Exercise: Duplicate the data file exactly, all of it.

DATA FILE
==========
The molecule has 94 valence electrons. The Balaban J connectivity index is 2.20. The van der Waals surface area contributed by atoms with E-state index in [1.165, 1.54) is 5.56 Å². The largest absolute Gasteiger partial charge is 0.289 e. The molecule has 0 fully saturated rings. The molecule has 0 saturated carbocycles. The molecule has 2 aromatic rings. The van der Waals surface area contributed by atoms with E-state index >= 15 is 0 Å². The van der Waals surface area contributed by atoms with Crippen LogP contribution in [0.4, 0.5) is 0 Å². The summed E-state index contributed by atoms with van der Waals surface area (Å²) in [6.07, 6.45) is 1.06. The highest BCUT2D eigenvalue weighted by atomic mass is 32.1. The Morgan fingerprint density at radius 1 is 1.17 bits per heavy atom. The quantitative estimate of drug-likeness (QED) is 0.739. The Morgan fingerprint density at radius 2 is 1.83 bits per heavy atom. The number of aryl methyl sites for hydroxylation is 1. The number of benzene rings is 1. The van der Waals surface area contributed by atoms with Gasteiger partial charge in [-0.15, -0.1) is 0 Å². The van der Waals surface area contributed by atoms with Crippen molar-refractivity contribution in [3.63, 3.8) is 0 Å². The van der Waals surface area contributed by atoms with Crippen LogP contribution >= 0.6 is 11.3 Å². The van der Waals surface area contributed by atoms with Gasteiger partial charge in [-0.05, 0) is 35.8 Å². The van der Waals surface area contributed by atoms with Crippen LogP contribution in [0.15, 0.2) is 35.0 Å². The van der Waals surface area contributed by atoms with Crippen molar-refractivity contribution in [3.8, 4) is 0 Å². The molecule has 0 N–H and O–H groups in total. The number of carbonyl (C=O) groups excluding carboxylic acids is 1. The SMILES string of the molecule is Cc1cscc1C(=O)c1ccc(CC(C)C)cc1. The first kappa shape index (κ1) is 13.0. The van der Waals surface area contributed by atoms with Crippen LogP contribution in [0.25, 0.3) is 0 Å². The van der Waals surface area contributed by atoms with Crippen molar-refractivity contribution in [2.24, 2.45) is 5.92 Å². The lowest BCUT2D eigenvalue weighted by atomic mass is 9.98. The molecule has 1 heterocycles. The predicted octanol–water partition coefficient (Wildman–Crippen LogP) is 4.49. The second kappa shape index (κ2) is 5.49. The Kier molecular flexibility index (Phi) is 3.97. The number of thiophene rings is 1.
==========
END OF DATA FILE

The molecule has 94 valence electrons. The Balaban J connectivity index is 2.20. The van der Waals surface area contributed by atoms with E-state index in [1.165, 1.54) is 5.56 Å². The largest absolute Gasteiger partial charge is 0.289 e. The molecule has 0 fully saturated rings. The molecule has 0 saturated carbocycles. The molecule has 2 aromatic rings. The van der Waals surface area contributed by atoms with E-state index >= 15 is 0 Å². The van der Waals surface area contributed by atoms with Crippen LogP contribution in [0.4, 0.5) is 0 Å². The summed E-state index contributed by atoms with van der Waals surface area (Å²) in [6.07, 6.45) is 1.06. The highest BCUT2D eigenvalue weighted by atomic mass is 32.1. The Morgan fingerprint density at radius 1 is 1.17 bits per heavy atom. The quantitative estimate of drug-likeness (QED) is 0.739. The Morgan fingerprint density at radius 2 is 1.83 bits per heavy atom. The number of aryl methyl sites for hydroxylation is 1. The number of benzene rings is 1. The van der Waals surface area contributed by atoms with Gasteiger partial charge in [-0.15, -0.1) is 0 Å². The van der Waals surface area contributed by atoms with Crippen molar-refractivity contribution in [3.63, 3.8) is 0 Å². The van der Waals surface area contributed by atoms with Crippen LogP contribution >= 0.6 is 11.3 Å². The van der Waals surface area contributed by atoms with Gasteiger partial charge in [-0.05, 0) is 35.8 Å². The van der Waals surface area contributed by atoms with Crippen LogP contribution in [0.15, 0.2) is 35.0 Å². The van der Waals surface area contributed by atoms with Crippen molar-refractivity contribution in [3.8, 4) is 0 Å². The molecule has 0 N–H and O–H groups in total. The number of carbonyl (C=O) groups excluding carboxylic acids is 1. The SMILES string of the molecule is Cc1cscc1C(=O)c1ccc(CC(C)C)cc1. The first kappa shape index (κ1) is 13.0. The van der Waals surface area contributed by atoms with Crippen LogP contribution in [0.25, 0.3) is 0 Å². The van der Waals surface area contributed by atoms with Crippen molar-refractivity contribution in [2.24, 2.45) is 5.92 Å². The lowest BCUT2D eigenvalue weighted by atomic mass is 9.98. The molecule has 1 heterocycles. The predicted octanol–water partition coefficient (Wildman–Crippen LogP) is 4.49. The second kappa shape index (κ2) is 5.49. The Kier molecular flexibility index (Phi) is 3.97. The number of thiophene rings is 1.